Burns and Novick are also on thin ground with an aspect of the siege of Con Thien. They frame it as one of a series of “border battles” which Hanoi launched as distractions for American General William C. Westmoreland (“Westy”) as the North Vietnamese prepared their Tet Offensive–which Episode 5 of the film extensively prefigures. The only thing about Con Thien related to the Border Battles was that the post was located on the Demilitarized Zone (DMZ), the boundary between North and South Vietnam. Con Thien was one strongpoint of what was dubbed the “McNamara Line,” and the North Vietnamese were seriously challenging the defense system–as they had done at Khe Sanh earlier in the year. Westy was always especially sensitive about I Corps–the part of South Vietnam below the DMZ–and Hanoi was taking advantage of his proclivities. The Con Thien siege went on too long and was conducted too fiercely to have been anything other than an independent operation.

The filmmakers are simply wrong where they record that defense secretary McNamara’s December 1967 memorandum to President Johnson warning of an unwinnable war and advising that it be cut back never received any reply. As a matter of fact, on December 18 Lyndon Johnson committed to paper one of the only written memoranda he ever created about Vietnam strategy and his aim was at McNamara. LBJ recorded that he had studied the McNamara paper “with the utmost care” and he had consulted with “certain advisers”–in fact Johnson had demanded written responses from the entire top level of his NSC, plus General Westmoreland and the ambassador to South Vietnam. President Johnson specifically stated that he was reluctant to send U.S. forces into Laos or Cambodia, that he saw no basis for increasing troop levels, but that he would not halt or cut back the bombing of North Vietnam. This key passage in Washington decisionmaking on Vietnam is entirely missing from the Burns-Novick film and there is no excuse–it has been written about, even within the span of the research for this documentary. Its absence shows the fallacy of “newsreel coverage” of the top level of the war.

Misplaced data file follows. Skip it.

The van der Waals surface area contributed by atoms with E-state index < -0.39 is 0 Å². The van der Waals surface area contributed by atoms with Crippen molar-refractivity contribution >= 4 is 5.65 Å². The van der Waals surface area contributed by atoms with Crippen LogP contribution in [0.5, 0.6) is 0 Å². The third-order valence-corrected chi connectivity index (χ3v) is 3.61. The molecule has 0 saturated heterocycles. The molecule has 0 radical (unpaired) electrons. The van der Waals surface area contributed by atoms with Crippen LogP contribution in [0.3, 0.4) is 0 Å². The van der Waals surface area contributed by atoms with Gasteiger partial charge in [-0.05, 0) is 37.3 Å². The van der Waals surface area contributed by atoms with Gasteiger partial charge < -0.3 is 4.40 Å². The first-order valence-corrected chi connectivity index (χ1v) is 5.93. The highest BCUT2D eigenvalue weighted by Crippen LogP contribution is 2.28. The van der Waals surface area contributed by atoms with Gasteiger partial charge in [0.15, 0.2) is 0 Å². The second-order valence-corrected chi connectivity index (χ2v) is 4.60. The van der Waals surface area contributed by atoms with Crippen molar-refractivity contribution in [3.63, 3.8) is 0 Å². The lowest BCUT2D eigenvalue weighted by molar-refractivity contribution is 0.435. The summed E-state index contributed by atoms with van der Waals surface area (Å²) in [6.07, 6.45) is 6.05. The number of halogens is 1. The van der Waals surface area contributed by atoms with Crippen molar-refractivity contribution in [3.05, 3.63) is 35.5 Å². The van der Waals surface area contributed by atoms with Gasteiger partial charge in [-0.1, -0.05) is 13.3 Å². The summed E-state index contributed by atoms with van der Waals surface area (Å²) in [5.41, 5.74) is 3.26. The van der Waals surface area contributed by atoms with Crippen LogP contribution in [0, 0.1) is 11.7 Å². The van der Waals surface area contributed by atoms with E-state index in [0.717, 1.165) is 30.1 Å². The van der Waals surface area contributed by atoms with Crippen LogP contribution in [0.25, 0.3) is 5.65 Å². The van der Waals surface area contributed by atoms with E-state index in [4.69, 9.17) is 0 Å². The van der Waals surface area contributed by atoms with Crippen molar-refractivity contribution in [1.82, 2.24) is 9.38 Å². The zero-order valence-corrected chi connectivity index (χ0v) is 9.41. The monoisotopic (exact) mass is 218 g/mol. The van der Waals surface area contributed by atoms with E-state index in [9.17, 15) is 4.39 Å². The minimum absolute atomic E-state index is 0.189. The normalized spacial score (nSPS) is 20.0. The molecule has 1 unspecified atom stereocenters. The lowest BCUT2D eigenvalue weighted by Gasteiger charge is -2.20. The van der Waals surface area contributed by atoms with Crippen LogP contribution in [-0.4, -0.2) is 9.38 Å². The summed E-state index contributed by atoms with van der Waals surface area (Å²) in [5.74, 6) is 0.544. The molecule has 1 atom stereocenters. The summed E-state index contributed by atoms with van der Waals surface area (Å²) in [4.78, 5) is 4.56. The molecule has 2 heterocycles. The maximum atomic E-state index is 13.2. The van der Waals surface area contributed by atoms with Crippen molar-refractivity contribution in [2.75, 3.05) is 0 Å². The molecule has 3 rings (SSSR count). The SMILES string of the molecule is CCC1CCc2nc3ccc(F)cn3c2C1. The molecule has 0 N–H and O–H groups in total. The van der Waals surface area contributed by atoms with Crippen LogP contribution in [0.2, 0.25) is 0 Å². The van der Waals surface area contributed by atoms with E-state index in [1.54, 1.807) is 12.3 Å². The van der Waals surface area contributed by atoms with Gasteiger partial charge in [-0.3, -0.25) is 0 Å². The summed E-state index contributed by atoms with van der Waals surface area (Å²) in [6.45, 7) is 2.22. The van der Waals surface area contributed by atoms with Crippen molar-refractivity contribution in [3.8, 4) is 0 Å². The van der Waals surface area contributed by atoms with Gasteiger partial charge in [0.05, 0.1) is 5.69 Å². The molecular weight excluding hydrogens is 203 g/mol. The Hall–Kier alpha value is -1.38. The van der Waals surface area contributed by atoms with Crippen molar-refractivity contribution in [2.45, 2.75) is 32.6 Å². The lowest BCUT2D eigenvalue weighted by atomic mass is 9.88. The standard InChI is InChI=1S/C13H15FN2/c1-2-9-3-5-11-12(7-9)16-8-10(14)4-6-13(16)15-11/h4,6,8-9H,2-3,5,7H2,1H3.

That’s enough for today.

 

 

Rolling Commentary 1 : Someone Else’s Vietnam

September 18, 2017–Lyndon Johnson, a font of political aphorisms, used to tell a story of a camel and a tent. It was a lot better, he would say, to have the camel inside the tent pissing out than outside the tent pissing in. Ken Burns and Lynn Novick could have used that advice. Their wide reading and wide consultation in the elaboration of this project appears to this historian to have been far narrower than advertised–and indeed intended to fuel a certain vision of the Vietnam experience. My phone never rang. As author of eight books specifically on the Vietnam war, with parts of four others devoted to it as well, I would have been a good resource. Perhaps I was relegated to the ranks of former high ranking government officials, who Burns and Novick deliberately chose not to interview. More likely, I am an exponent of a vision of Vietnam war history the filmmakers preferred not to hear.

So I will exercise the camel’s prerogative to piss into the tent. In keeping with Lyndon Johnson, who ran his bombing of North Vietnam under the nickname Rolling Thunder with numbers to distinguish the successive aerial assaults, we’ll run these as numbered entries of “Rolling Commentary.” Today I’ll make one general point and two specific ones.